Canada’s muted economic growth keeps early 2024 rate cut bets alive

By Ismail Shakil

OTTAWA (Reuters) -The Canadian economy’s soft patch continued for the third straight month in October and a modest growth forecast for November will further support investors bet for an interest rate cut in the first quarter of next year, economists said.

Latest data released by the Statistics Canada data on Friday showed that the Canadian economy was unchanged in October, while analysts polled by Reuters had forecast a 0.2% month-over-month rise. September’s GDP was downwardly revised to zero growth from an initial report of 0.1% growth.

The last big data release in Canada for 2023 paints a picture of an economy stuttering under the impact of the Bank of Canada’s (BoC) 10 rate hikes between March 2022 and July, which took the benchmark interest rate to a 22-year high of 5%. GDP unexpectedly declined in the third quarter, and the central bank expects growth to remain weak for a few quarters.

While the central bank has maintained that it is too soon to forecast rate cuts, money markets expect interest rates to start coming down in April.

Following Friday’s data, money markets still see a roughly 25% chance of a rate cut in January and a 50% chance of a move in March. A cut is fully discounted for April.

“It fits with the very slow growth narrative that we’ve seen unfolding,” said Andrew Kelvin, chief Canada strategist at TD Securities.

“From a monetary policy standpoint, the bank has already hit the threshold required for easing to support growth. It really is just a question of when the inflation profile comes a little closer to their targets.”

Canada’s annual inflation rate held steady at 3.1% in November, above the central bank’s 2% target. The bank expects inflation to cool to 2.5% by the end of 2024 and returning to the 2% target by the end of 2025.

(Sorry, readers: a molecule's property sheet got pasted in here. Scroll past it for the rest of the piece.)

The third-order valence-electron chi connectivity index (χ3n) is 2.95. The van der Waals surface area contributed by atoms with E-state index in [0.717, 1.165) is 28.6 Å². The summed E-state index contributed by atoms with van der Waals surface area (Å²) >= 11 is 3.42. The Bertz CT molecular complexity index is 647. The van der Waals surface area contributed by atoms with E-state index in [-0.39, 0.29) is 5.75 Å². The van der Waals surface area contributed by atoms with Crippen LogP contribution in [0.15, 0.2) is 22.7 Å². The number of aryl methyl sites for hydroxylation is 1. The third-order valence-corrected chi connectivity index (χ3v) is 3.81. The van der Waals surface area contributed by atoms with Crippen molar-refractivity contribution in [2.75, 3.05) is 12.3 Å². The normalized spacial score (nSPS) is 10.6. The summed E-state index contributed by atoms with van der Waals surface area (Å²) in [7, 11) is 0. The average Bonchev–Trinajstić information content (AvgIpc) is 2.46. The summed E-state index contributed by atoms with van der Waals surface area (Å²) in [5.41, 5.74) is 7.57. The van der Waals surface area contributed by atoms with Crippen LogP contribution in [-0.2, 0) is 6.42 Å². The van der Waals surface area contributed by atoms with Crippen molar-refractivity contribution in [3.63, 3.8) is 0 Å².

Governor Tiff Macklem in an interview aired on BNN TV on Monday said that the bank could start cutting rates next year as long as core inflation comes down as predicted.

In a preliminary estimate for November, Statscan said GDP was likely up 0.1%, helped by increases in manufacturing, transportation and warehousing, and agriculture, forestry, fishing and hunting.

Royce Mendes, managing director and head of macro strategy at Desjardins, in a note said that the uptick in November wasn’t enough to suggest that the economy was turning a corner.

“As more households and businesses feel the impacts of higher interest rates in 2024, we expect Canada to fall into at least a mild recession. So while the economy is sputtering now, it might begin rolling backwards early in the new year,” Mendes added.

The Canadian dollar was trading 0.2% higher at 1.3256 per U.S. dollar, or 75.44 U.S. cents, its strongest level in nearly five months, as the greenback lost ground against a basket of major currencies.

Contraction in wholesale trade and manufacturing sectors weighed on the economy in October. It was the fourth decrease in the manufacturing sector in the past five months and the second consecutive decline in wholesale trade.

Overall, Canada’s goods-producing sector was marginally down, while the services sector posted a 0.1% increase.

The BoC will release fresh economic projections along with its next rate announcement on Jan. 24, after the release of jobs and inflation data for December.

(Reporting by Ismail Shakil and Dale Smith in Ottawa; Additional reporting by Fergal Smith in Toronto; Editing by Denny Thomas and Mark Porter)